ICD 10 arrives October 1st and many of you are in the final stages of preparation for this important transition. As you prepare, I'd like to offer you a few tips for making sure you're ready.
Tip #1: Sequence your codes appropriately.
ICD-10 provides more rules for sequencing than its predecessor. The most complex condition is sequenced first, following any code first/code also rules that apply. If the codes is an injury (Chapter 19) or has neurologic components, this is normally the primary diagnosis. The second tier of importance are structural codes, followed by functional codes, followed by soft tissue codes.
Example: Piriformis syndrome, left side G57.02 sequenced before spinal stenosis, cervical region M48.02
Tip #2: Initial Encounter Active Care.
That pesky 7th character seems to be throwing everyone for a loop, so I recommend that we simplify our approach for now. My recommendation at this point in the game is to use only initial encounter active care: the extension A. Given the information we can discern from the coding guidelines and Medicare LCDs the use of the extension A represents care that meets medical necessity guidelines. Commercial payers have offered little insight into their interpretation of the new concept, but the value of D (subsequent encounter), appears to be limited to maintenance visits. Sequela (extensions of S) visits have some coverage under Medicare LCDs, but until we get further direction on the expectations surrounding the use of this extension, my advice for now is simply use the active care (extension A) and avoid the controversy.
As guidance from commercial payers is provided we’ll keep you updated.
Tip #3: Diagnose your patient from 30,000 feet.
What does that mean? Change your perspective. ICD 10 is a complete redesign of coding and therefore using a crosswalk to create a one to one relationship between your ICD-9 and ICD 10 codes will often result in incorrect diagnoses for your patients.
Example: Patient presents in your office with symptoms in only the lumbar area.
Your ICD-9 DX coding is:
722.10, 724.4, 729.1 (herniated lumbar disc, radiculopathy, myalgia)
Using the crosswalk your code selection may result in this incorrect code selection:
M51.26 – Other intervertebral disc displacement, lumbar region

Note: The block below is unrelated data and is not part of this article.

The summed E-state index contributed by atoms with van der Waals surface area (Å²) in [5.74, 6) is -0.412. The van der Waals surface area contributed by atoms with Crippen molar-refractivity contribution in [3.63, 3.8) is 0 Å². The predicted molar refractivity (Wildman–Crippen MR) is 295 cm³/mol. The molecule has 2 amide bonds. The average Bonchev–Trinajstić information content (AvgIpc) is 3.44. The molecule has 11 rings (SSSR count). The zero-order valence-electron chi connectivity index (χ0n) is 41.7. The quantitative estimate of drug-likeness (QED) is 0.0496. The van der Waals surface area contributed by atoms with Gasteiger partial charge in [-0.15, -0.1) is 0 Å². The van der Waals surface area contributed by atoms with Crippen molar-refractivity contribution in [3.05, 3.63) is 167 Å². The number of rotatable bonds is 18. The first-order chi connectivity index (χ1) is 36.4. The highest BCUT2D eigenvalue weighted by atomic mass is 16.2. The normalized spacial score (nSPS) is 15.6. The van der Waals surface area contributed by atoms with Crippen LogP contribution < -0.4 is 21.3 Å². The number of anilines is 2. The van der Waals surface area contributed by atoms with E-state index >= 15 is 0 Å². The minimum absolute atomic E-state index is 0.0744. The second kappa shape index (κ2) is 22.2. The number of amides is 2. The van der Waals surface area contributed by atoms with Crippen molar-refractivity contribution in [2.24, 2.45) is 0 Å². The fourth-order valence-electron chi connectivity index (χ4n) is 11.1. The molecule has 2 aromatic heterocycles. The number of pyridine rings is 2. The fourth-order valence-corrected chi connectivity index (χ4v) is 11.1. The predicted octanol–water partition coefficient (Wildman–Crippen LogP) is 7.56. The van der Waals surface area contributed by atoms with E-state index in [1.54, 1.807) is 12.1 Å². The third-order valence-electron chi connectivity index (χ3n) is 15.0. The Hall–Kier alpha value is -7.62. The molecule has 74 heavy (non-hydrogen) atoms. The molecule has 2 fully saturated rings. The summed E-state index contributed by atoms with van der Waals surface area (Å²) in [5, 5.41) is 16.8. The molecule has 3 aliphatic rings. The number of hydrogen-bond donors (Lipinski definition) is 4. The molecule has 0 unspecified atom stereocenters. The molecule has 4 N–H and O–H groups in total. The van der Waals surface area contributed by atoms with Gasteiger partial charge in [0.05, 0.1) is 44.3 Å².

M54.16 - Radiculopathy, lumbar region
M79.1 - Myalgia
The correct code selection is M51.16 IVD w/radiculopathy
Less is often more.
Tip #4: Signs and symptoms are coded when we do not know the underlying cause.
This rule is one that I have discovered doctors are struggling to accept. In the past, many doctors included codes for all the patient’s symptoms in an effort to paint a more complete picture. In the previous example the lumbar muscle pain was diagnosed (729.1) in ICD-9, but implied under ICD-10 as it commonly occurs with the primary condition. This will take practice and discipline to implement!
Tip #5: Pain is a pain.
Pain coding is one of those areas that complicates tip #4. If you have identified the cause of the pain, then the need to add a code to identify the symptom is not needed. Read that sentence again because it is a shift from what you might be used to doing! If you are treating the underlying cause of the pain, then the pain coding is superfluous.
When do you code pain? Pain is coded under two situations:
- The underlying cause of the pain isn’t known.
- The primary reason for the visit is pain control.
You can also add codes to indicate acute vs. chronic pain.
Example: Patient presents with chronic right elbow pain. Radiology shows no obvious reason for the pain and the patient denies trauma to the area. This visit can be coded as:
M25.521 – Pain in right elbow
G89.29 – Other chronic pain
You’ve been working for months on this. You’re stressed and trying to remember all the rules. Is it this code or that code? Add a code? Drop a code? What if I miss one? This ICD-10 transition is giving you an episodic tension headache.
This is a new adventure and everyone is in the same position. There will be bumps in the road, clarification from payers, and lots and lots of opinions flying around. Give it your best shot and make sure your documentation supports your code selection. If denials happen, get some assistance and be flexible enough to know that changes will happen. Seek assistance when you need it and try not to sweat the small stuff. All your preparation will be worth it.
Relax, you’ve got this.